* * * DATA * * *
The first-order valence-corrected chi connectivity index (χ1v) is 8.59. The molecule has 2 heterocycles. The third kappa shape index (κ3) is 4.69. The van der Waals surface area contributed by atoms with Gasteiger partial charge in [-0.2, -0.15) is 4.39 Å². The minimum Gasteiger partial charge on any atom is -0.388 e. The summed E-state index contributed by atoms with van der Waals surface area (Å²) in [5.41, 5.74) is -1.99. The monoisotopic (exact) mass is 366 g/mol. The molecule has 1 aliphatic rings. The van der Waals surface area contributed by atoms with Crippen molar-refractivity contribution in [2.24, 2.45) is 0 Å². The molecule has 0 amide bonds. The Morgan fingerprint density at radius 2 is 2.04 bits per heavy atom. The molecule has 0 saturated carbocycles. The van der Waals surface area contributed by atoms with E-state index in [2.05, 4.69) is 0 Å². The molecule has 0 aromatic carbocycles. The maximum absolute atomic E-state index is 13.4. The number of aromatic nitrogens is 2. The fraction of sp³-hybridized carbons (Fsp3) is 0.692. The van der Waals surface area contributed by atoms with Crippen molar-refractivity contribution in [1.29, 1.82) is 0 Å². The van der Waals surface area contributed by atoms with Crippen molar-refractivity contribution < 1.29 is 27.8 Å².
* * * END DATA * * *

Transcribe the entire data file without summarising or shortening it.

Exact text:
The first-order valence-corrected chi connectivity index (χ1v) is 8.59. The molecule has 2 heterocycles. The third kappa shape index (κ3) is 4.69. The van der Waals surface area contributed by atoms with Gasteiger partial charge in [-0.2, -0.15) is 4.39 Å². The minimum Gasteiger partial charge on any atom is -0.388 e. The summed E-state index contributed by atoms with van der Waals surface area (Å²) in [5.41, 5.74) is -1.99. The monoisotopic (exact) mass is 366 g/mol. The molecule has 1 aliphatic rings. The van der Waals surface area contributed by atoms with Crippen molar-refractivity contribution in [2.24, 2.45) is 0 Å². The molecule has 0 amide bonds. The Morgan fingerprint density at radius 2 is 2.04 bits per heavy atom. The molecule has 0 saturated carbocycles. The van der Waals surface area contributed by atoms with E-state index in [2.05, 4.69) is 0 Å². The molecule has 0 aromatic carbocycles. The maximum absolute atomic E-state index is 13.4. The number of aromatic nitrogens is 2. The fraction of sp³-hybridized carbons (Fsp3) is 0.692. The van der Waals surface area contributed by atoms with Crippen molar-refractivity contribution in [1.29, 1.82) is 0 Å². The van der Waals surface area contributed by atoms with Crippen molar-refractivity contribution < 1.29 is 27.8 Å².